UAI TRAINING COURSES
UAI’s missions is to enable utility transformation through analytics and we will continue to deliver on our mission with the addition of UAI Training. We launched training to help professionals improve skills on a range of industry topics centered around data and analytics.
Utility Analytics 101
Utility Analytics 101 is creating better citizen data scientists. This training is an introduction to utility analytics. You will learn about utility analytics terms and relationships, and about the world of data, including big data, databases, data structures, and data types. You will benefit from learning about utility analytics uses cases in various focus areas like asset health analytics, customer analytics, grid analytics, and safety analytics. You will explore data analysis and data prep with SQL. There is an introduction to and demonstrations of the fundamental concepts and best practices of data visualizations and you will learn how best to communicate results from your data analysis. Lastly, you will get time for application work and you will put it all together with Python.
Utility Analytics 201: Applied Machine Learning for Utility Professionals
This training introduces ML, including the concepts of exploratory data analysis, supervised learning (classification and regression), and unsupervised learning (dimensionality reduction and clustering). Participants will apply concepts through guided, hands-on activities.
Modernizing Data Governance for Utility Companies
The world of data management continues to change, but data governance doesn’t always keep pace. New governance practices and organizations are needed to be compatible with agile, big data, cloud, and self-service to support the changing business dynamics. Building beyond enforcement to prevention, controls to services and committees to communities are at the core of data governance evolution.
Data Quality in Utilities: Concepts and Best Practices
Data quality is a large and complex field with many dimensions. Every data quality practitioner needs a foundation of concepts, principles, and terminology that are common in quality management. Building upon that foundation, they need to understand how quality management concepts and principles are applied to data, as well as the language and terminology that specifically apply to data quality. The importance of data quality in the Utility industry is rapidly growing as new use cases for analytics are identified and pursued.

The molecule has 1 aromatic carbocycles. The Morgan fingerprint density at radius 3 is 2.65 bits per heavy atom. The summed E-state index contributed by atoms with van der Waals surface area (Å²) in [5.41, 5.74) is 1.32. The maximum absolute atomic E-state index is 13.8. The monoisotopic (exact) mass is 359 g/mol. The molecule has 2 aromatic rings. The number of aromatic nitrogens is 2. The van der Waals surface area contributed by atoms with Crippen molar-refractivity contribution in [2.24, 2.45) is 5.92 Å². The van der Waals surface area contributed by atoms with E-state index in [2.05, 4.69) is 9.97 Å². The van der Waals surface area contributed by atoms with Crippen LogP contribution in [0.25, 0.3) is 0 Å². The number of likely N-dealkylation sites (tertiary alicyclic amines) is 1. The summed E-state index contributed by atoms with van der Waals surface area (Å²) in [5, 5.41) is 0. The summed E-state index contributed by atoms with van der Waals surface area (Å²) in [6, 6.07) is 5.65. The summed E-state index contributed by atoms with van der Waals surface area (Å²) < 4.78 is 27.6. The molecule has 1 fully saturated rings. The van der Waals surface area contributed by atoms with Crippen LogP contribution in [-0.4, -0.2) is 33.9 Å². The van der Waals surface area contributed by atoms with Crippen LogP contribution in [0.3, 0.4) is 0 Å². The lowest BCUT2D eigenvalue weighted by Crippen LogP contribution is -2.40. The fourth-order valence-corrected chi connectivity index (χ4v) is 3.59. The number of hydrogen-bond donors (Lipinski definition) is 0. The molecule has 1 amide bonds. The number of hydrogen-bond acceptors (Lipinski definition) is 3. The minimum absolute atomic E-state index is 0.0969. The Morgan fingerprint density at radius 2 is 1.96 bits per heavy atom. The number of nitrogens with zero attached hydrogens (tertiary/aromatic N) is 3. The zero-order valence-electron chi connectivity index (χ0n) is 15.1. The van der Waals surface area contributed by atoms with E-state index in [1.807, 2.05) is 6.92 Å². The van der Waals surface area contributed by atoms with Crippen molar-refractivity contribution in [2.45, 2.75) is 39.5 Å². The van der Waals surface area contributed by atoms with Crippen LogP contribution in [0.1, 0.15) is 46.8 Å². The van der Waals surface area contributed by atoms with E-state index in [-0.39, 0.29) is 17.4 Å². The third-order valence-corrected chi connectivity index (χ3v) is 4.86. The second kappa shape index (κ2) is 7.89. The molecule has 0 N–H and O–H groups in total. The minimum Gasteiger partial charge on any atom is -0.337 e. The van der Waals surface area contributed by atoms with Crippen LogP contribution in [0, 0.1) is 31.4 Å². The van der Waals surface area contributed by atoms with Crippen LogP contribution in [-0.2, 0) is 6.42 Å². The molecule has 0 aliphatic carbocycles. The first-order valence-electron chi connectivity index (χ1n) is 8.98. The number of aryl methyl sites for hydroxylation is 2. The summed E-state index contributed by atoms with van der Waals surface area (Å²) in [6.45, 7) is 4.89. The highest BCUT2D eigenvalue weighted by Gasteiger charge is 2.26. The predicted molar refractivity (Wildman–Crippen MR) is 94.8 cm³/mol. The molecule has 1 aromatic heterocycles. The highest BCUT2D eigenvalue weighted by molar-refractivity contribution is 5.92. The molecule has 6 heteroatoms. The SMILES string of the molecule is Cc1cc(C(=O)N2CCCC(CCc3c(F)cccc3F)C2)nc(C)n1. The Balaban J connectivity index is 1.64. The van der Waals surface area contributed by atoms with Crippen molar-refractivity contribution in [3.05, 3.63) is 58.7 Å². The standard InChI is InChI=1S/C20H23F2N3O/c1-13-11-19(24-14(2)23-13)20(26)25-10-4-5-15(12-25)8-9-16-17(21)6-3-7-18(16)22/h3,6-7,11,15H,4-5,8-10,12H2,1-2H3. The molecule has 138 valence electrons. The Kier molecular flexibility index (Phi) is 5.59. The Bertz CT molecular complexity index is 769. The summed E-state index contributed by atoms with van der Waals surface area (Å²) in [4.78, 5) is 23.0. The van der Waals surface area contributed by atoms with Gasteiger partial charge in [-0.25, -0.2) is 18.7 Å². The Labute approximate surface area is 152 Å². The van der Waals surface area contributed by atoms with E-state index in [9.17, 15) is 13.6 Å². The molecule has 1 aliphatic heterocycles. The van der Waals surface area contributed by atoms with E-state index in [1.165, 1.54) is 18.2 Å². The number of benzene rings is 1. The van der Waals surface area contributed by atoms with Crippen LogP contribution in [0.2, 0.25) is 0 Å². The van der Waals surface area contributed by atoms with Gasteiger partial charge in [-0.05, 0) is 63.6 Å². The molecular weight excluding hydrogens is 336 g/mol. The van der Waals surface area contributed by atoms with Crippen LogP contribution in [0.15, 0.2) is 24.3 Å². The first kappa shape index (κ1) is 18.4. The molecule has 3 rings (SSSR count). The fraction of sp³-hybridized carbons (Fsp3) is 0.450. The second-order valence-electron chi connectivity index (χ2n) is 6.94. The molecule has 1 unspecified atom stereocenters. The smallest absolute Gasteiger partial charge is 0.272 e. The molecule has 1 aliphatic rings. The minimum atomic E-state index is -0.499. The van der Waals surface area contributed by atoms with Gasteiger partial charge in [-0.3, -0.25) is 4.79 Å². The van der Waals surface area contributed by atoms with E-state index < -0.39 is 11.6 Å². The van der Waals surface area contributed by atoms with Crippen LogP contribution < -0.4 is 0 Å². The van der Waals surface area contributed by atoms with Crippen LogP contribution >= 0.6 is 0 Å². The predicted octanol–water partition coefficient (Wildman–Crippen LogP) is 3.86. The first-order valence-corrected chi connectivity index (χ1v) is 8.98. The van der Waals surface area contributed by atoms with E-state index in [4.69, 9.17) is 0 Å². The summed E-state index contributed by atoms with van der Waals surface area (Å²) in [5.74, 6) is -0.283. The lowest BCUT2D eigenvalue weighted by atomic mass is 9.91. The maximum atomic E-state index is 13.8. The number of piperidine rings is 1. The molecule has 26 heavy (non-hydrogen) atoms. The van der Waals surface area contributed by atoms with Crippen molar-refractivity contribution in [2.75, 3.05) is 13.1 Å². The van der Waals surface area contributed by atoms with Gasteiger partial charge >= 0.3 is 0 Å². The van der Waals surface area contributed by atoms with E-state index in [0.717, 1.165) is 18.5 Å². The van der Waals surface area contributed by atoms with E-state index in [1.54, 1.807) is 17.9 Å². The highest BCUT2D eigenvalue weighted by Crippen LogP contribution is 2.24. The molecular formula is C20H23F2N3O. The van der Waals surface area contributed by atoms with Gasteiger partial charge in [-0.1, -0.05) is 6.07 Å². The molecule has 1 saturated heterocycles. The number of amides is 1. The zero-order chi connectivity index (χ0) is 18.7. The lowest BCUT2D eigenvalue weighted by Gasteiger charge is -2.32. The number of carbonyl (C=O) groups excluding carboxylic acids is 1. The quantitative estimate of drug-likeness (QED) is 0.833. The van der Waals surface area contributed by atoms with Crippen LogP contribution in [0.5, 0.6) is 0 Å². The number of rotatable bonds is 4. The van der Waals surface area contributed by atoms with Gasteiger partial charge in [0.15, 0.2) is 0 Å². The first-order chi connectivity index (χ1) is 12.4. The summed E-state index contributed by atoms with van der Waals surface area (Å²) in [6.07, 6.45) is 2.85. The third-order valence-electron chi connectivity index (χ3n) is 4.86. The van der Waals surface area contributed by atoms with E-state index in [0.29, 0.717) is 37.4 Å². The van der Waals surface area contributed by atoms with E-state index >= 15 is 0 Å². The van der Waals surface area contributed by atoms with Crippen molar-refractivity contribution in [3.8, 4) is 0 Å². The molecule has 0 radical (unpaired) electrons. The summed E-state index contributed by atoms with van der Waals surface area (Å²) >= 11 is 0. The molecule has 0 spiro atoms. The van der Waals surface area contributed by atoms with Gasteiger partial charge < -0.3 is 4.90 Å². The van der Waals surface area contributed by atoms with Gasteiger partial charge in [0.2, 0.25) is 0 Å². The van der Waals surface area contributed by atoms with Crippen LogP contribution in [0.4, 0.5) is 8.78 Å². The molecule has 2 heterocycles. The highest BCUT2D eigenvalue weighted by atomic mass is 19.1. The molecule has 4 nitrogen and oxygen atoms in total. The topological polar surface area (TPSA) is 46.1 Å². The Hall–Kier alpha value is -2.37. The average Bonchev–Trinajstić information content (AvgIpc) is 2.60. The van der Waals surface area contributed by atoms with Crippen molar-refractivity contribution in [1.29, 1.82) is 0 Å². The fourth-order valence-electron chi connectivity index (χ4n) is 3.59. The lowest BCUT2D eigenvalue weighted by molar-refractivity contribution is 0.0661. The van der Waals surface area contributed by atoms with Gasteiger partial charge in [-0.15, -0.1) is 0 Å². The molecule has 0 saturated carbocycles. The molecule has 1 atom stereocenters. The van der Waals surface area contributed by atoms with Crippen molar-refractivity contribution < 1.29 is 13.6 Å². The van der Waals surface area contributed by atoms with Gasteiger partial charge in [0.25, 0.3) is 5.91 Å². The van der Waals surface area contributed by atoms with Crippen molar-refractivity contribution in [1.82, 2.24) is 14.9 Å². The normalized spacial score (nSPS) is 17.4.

Finding Meaning in Utilities Data: Visualization and Storytelling
Analytics effectiveness and impact depends on visualization skills of two kinds – ability to create visuals and ability to understand visuals. The real value of visualization does not come from creating visuals, but from understanding what they tell you. With the language of words, we learn reading and writing as separate but related skills. Similarly, with visual language we need to learn understanding (reading) and creating (writing) as distinct but related skills. Data analysts at the top of their game go beyond creating data visualizations. They add narratives to interpret the visuals and to explain insights and recommendations. In short, they tell data stories.
Root Cause Analysis in Utilities: The Art and Science of Knowing Why
Understanding why things happen is a fundamental management skill. For anyone who is challenged to manage data quality, business processes, or people and organizations, finding root causes is an essential skill. Understanding why is the key to knowing what to do – the core of sound decision making. But cause-and-effect relationships are elusive. Real causes are often difficult to find so we settle for easy answers. This leads to fixing symptoms rather than to solving problems, and to little or no gain where opportunity is abundant. Root cause analysis is the alternative to easy answers. Looking beyond the apparent and obvious to find real causes brings insight and sows the seeds of foresight.
202: Introduction to Forecasting in the Utilities
Continued population growth, socioeconomic improvements, and technological advancements in the past few decades have caused a significant rise in the consumption of energy and materials. Many utilities find themselves concerned -- the volatility of wind and solar power generation, the uncertainty of rooftop solar adoption, and rising gas and electricity prices all pose serious challenges. The modern consumer centric paradigm of transactive energy has changed the traditional load forecasting methodologies, as it evolves and reshapes utility strategies. This training intends to provide a comprehensive introduction to forecasting methods and to present enough information about each method for participants to be able to use them sensibly. Examples and applications from the utility industry, including forecasting with AMI data, are included.
More information coming soon!